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Spherical Charge distribution

  • Thread starter henrybrent
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  • #1
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Homework Statement




A Non-Uniform but spherically symmetric charge distribution has a charge density:

[itex] \rho(r)=\rho_0(1-\frac{r}{R}) [/itex] for [itex] r\le R[/itex]
[itex] \rho(r)=0 [/itex] for [itex] r > R[/itex]

where [itex] \rho = \frac{3Q}{\pi R^3} [/itex] is a positive constant

Show that the total charge contained in this charge distribution is Q

Homework Equations



[itex]Q_{total} = \int \rho(r)dV [/itex] with limits 0 and R
[itex]dV = 4 \pi r^2 dr [/itex]

The Attempt at a Solution


[/B]
I have tried so many solutions it is driving me insane.

Is my dv wrong?

my main method is substituting [itex] \rho_0 [/itex] in and then trying to take the constants out of the integral but then I'm stuck with r^3/R or something like that...

This is a 4 mark question, so that usually indicates it's a 4 step process, but this is taking me many steps to get even close..
 
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Answers and Replies

  • #2
954
117
Would you mind showing more details of your working? I'm afraid I can't really tell what problem you are facing.
 
  • #3
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[itex] \displaystyle\int^R_0 \rho_0(1- \frac{r}{R}) 4 \pi r^2 dr = \displaystyle\int^R_0\ \frac{3Q}{\pi R^3}(1- \frac{r}{R}) 4 \pi r^2 dr [/itex]
 
  • #4
954
117
That looks reasonable, just carry on evaluating the integral.
 
  • #5
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Got it!

Q_total = Q that took like 3 hours when it it was, was a very basic integration mistake.
 
  • #6
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That looks reasonable, just carry on evaluating the integral.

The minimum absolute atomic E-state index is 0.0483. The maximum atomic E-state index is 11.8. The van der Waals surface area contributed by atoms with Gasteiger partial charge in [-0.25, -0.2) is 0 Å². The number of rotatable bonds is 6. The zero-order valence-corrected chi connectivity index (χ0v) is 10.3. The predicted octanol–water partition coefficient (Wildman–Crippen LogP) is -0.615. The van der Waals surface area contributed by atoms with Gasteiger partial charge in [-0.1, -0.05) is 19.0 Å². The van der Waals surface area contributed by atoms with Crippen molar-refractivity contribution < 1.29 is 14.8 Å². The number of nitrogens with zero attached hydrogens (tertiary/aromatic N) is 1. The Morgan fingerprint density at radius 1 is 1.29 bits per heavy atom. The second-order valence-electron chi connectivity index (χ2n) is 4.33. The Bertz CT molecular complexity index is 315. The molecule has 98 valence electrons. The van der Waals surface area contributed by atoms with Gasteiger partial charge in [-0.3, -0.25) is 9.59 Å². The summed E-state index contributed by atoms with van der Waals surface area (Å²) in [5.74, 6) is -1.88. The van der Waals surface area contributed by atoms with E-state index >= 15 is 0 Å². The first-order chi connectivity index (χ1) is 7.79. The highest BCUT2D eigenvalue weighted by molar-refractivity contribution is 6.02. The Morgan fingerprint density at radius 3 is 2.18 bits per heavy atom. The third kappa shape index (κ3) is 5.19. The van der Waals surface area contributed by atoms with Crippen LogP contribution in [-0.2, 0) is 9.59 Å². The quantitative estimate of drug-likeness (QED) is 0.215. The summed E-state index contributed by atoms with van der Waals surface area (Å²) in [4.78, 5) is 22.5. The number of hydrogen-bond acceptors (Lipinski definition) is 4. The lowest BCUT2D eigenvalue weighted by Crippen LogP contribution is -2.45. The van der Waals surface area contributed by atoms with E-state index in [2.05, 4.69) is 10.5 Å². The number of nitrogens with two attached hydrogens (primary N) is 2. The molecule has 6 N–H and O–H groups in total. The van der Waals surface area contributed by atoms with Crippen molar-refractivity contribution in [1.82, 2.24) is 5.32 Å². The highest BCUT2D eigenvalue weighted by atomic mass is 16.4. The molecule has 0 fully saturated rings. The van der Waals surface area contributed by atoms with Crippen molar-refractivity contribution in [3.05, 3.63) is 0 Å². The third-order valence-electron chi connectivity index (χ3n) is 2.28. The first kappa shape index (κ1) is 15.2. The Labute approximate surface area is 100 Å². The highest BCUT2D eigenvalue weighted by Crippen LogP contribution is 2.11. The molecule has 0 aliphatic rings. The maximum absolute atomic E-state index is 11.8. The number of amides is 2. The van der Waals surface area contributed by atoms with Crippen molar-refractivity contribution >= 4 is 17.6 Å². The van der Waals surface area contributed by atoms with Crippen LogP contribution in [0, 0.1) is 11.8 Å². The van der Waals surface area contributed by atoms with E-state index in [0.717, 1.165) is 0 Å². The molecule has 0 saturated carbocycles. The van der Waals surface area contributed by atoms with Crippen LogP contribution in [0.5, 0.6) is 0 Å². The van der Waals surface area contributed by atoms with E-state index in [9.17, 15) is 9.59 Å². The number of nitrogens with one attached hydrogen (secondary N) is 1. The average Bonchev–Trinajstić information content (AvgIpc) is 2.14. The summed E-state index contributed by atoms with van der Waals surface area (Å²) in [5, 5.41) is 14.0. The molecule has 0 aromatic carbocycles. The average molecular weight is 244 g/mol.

I am just wondering, what is the proper definition of r and R?

R is the radius of the sphere? then what is r ?
 
  • #7
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That looks reasonable, just carry on evaluating the integral.
Also, how would I go about deriving an expression for electric field in the region r≤R
 
  • #8
954
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R is the radius of the sphere? then what is r ?
r is the variable that describes the distance of the point from the origin of the coordinate system. R is just a constant.

Also, how would I go about deriving an expression for electric field in the region r≤R
Have you learnt about Gauss's law yet?
 
  • #9
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r is the variable that describes the distance of the point from the origin of the coordinate system. R is just a constant.


Have you learnt about Gauss's law yet?
For a uniform sphere yes I could find the electric field, but not for a non uniform sphere, that has not been taught to us. I have used Gauss' Law = Q_enc/E_0,
I think the integral limits change from 0 to R, to now 0 to r. But i'm not sure
 
  • #10
954
117
Yup that is correct; because the quantity you want is the charge enclosed within the spherical Gaussian surface that you are using.
 
  • #11
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Yup that is correct; because the quantity you want is the charge enclosed within the spherical Gaussian surface that you are using.

would you be able to guide me a bit further please?

Atm, I have integral of p0(1-r/R)4pi*r^2 dr all divided by e_0 = E4pi*r^2 limits 0 to r

Sorry it's not in latex I have had to type this in a rush!
 
  • #12
954
117
Well it actually doesn't look like you need a lot of guidance, really. You have all the correct ideas - you just need to have a bit more confidence, sit down and evaluate your integrals!
 
  • #13
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Yup that is correct; because the quantity you want is the charge enclosed within the spherical Gaussian surface that you are using.
Well it actually doesn't look like you need a lot of guidance, really. You have all the correct ideas - you just need to have a bit more confidence, sit down and evaluate your integrals!